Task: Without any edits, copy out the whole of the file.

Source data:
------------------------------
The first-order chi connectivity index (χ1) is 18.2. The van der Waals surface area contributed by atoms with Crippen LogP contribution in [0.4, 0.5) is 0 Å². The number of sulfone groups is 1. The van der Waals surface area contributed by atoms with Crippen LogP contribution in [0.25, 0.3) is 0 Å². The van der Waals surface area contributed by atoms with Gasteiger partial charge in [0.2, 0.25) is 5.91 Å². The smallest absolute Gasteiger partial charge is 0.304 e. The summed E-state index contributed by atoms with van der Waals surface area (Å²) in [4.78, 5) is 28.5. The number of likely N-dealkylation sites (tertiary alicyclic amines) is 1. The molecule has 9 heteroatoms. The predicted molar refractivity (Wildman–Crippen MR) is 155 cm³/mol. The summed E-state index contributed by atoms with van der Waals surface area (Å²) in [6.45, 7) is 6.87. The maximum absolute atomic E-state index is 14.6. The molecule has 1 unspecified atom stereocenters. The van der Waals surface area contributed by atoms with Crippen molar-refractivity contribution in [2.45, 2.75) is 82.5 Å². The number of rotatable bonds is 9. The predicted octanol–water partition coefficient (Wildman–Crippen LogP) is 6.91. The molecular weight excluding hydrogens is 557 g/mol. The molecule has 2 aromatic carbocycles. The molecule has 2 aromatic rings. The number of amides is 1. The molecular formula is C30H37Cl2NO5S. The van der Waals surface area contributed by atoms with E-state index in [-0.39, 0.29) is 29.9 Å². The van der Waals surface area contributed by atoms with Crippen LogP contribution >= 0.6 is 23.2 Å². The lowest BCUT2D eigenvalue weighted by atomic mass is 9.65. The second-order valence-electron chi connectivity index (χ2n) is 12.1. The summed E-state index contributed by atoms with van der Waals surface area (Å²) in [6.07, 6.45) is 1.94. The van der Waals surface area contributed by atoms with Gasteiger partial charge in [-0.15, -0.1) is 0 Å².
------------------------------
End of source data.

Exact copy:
The first-order chi connectivity index (χ1) is 18.2. The van der Waals surface area contributed by atoms with Crippen LogP contribution in [0.4, 0.5) is 0 Å². The number of sulfone groups is 1. The van der Waals surface area contributed by atoms with Crippen LogP contribution in [0.25, 0.3) is 0 Å². The van der Waals surface area contributed by atoms with Gasteiger partial charge in [0.2, 0.25) is 5.91 Å². The smallest absolute Gasteiger partial charge is 0.304 e. The summed E-state index contributed by atoms with van der Waals surface area (Å²) in [4.78, 5) is 28.5. The number of likely N-dealkylation sites (tertiary alicyclic amines) is 1. The molecule has 9 heteroatoms. The predicted molar refractivity (Wildman–Crippen MR) is 155 cm³/mol. The summed E-state index contributed by atoms with van der Waals surface area (Å²) in [6.45, 7) is 6.87. The maximum absolute atomic E-state index is 14.6. The molecule has 1 unspecified atom stereocenters. The van der Waals surface area contributed by atoms with Crippen molar-refractivity contribution in [2.45, 2.75) is 82.5 Å². The number of rotatable bonds is 9. The predicted octanol–water partition coefficient (Wildman–Crippen LogP) is 6.91. The molecular weight excluding hydrogens is 557 g/mol. The molecule has 2 aromatic carbocycles. The molecule has 2 aromatic rings. The number of amides is 1. The molecular formula is C30H37Cl2NO5S. The van der Waals surface area contributed by atoms with E-state index in [-0.39, 0.29) is 29.9 Å². The van der Waals surface area contributed by atoms with Crippen LogP contribution >= 0.6 is 23.2 Å². The lowest BCUT2D eigenvalue weighted by atomic mass is 9.65. The second-order valence-electron chi connectivity index (χ2n) is 12.1. The summed E-state index contributed by atoms with van der Waals surface area (Å²) in [6.07, 6.45) is 1.94. The van der Waals surface area contributed by atoms with Gasteiger partial charge in [-0.15, -0.1) is 0 Å².